On the surface this seems like a sad state of affairs, and in some ways it is. We have felt the crunch here too. We've had to limit our visits to Grandma to just once a month because we can't afford the gas to get there more often than that. We've also cancelled our vacation for this summer due to the $4 gas that is being predicted for the season (the first time we have ever skipped a family vacation). But on further reflection is this really that bad of a thing? For example, the article states:
"Christine Hadley, a 53-year-old registered nurse from Reading, Pa., says she used to be "a clotheshorse," splurging on pricey Dooney & Bourke handbags. But her live-in boyfriend left last year, and she has had trouble finding a job. Piles of unpaid bills forced her to sell more than 80 items, including the handbags, which went for more than $1,000 on a site called AuctionPal.com. Now, except for some artwork and threadbare furniture, her house is looking sparse."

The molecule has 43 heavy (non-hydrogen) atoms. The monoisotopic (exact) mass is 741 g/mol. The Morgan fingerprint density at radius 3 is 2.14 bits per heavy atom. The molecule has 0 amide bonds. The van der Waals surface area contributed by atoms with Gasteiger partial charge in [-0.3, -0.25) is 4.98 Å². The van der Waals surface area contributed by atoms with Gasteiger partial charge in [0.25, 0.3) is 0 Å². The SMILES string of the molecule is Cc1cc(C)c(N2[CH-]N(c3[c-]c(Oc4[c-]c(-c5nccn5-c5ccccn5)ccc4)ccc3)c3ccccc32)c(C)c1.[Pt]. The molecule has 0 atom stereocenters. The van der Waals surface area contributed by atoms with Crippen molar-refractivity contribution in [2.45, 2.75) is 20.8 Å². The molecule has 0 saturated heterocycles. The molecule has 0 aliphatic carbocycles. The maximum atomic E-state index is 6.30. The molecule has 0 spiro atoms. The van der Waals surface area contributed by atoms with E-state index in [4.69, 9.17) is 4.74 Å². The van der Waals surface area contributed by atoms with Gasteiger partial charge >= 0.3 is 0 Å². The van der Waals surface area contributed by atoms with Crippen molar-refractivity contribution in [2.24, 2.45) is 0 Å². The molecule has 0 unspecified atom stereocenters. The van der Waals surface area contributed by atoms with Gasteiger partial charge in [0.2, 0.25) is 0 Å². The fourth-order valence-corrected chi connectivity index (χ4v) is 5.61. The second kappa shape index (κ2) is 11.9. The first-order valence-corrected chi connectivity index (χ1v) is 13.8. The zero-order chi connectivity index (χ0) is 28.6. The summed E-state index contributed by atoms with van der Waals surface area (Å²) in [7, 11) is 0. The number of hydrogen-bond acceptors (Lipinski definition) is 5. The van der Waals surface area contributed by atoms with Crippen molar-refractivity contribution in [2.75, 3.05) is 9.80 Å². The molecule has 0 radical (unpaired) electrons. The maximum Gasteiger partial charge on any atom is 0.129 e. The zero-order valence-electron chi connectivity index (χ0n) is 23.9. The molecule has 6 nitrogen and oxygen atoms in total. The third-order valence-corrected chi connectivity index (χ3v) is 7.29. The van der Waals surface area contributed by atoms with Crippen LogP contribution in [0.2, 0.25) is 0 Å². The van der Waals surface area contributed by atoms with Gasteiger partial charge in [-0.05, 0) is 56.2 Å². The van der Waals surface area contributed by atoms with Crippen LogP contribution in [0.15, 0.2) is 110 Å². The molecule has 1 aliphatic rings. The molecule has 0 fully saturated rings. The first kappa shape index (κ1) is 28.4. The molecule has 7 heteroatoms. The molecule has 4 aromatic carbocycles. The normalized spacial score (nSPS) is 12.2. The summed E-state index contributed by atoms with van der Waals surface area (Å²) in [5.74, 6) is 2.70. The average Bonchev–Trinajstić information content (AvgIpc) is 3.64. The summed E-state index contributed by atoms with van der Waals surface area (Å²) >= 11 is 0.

This poor woman had to sell $1000 worth of purses! How sacrificial. The article also gives examples of people who had to sell DVD players and TVs and even *gasp* their artwork. When handbags, art, and electronics become our prized belongings we are in a sorry state. People are realizing for the first time that food and shelter might be more important than Hermes jackets and Versace jeans (another example of items on the auction block).
I think this may be a valuable wake up call for our country. If this kind of economic depression is what it takes to make people re-evaluate their priorities than it really isn't a bad thing. If we can acknowledge our dependence on "things" and give them up in order to focus on what really matters (God, family, and service to others) then we are moving in the right direction.